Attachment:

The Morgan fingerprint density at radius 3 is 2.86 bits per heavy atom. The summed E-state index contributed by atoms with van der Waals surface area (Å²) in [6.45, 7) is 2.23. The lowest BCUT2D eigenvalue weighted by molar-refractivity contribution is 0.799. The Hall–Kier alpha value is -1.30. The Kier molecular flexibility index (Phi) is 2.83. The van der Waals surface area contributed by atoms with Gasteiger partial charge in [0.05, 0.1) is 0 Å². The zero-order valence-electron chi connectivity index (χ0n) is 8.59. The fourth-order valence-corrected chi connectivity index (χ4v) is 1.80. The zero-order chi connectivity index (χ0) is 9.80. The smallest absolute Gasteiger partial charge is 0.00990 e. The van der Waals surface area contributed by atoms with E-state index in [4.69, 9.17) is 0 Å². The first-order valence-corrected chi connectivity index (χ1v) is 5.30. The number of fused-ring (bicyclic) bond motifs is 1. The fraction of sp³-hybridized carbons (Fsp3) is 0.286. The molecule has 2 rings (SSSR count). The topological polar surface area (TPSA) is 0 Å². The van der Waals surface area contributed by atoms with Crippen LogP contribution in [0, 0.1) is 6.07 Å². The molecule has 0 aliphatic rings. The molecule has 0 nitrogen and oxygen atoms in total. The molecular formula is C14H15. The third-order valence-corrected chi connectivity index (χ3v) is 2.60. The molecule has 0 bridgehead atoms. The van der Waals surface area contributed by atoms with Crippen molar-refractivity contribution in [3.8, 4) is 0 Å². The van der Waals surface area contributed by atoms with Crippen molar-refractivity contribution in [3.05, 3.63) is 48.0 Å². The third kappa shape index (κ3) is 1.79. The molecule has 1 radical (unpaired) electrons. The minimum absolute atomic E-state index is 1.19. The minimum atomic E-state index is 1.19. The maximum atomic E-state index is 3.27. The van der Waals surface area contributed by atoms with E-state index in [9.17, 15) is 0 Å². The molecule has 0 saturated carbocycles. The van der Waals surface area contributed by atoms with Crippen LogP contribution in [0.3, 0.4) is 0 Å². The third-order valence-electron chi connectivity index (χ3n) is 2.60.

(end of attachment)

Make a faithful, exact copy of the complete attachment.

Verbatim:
The Morgan fingerprint density at radius 3 is 2.86 bits per heavy atom. The summed E-state index contributed by atoms with van der Waals surface area (Å²) in [6.45, 7) is 2.23. The lowest BCUT2D eigenvalue weighted by molar-refractivity contribution is 0.799. The Hall–Kier alpha value is -1.30. The Kier molecular flexibility index (Phi) is 2.83. The van der Waals surface area contributed by atoms with Gasteiger partial charge in [0.05, 0.1) is 0 Å². The zero-order valence-electron chi connectivity index (χ0n) is 8.59. The fourth-order valence-corrected chi connectivity index (χ4v) is 1.80. The zero-order chi connectivity index (χ0) is 9.80. The smallest absolute Gasteiger partial charge is 0.00990 e. The van der Waals surface area contributed by atoms with E-state index in [4.69, 9.17) is 0 Å². The first-order valence-corrected chi connectivity index (χ1v) is 5.30. The number of fused-ring (bicyclic) bond motifs is 1. The fraction of sp³-hybridized carbons (Fsp3) is 0.286. The molecule has 2 rings (SSSR count). The topological polar surface area (TPSA) is 0 Å². The van der Waals surface area contributed by atoms with Crippen LogP contribution in [0, 0.1) is 6.07 Å². The molecule has 0 aliphatic rings. The molecule has 0 nitrogen and oxygen atoms in total. The molecular formula is C14H15. The third-order valence-corrected chi connectivity index (χ3v) is 2.60. The molecule has 0 bridgehead atoms. The van der Waals surface area contributed by atoms with Crippen molar-refractivity contribution in [3.8, 4) is 0 Å². The van der Waals surface area contributed by atoms with Crippen molar-refractivity contribution in [3.05, 3.63) is 48.0 Å². The third kappa shape index (κ3) is 1.79. The molecule has 1 radical (unpaired) electrons. The minimum absolute atomic E-state index is 1.19. The minimum atomic E-state index is 1.19. The maximum atomic E-state index is 3.27. The van der Waals surface area contributed by atoms with E-state index in [9.17, 15) is 0 Å². The molecule has 0 saturated carbocycles. The van der Waals surface area contributed by atoms with Crippen LogP contribution in [0.3, 0.4) is 0 Å². The third-order valence-electron chi connectivity index (χ3n) is 2.60.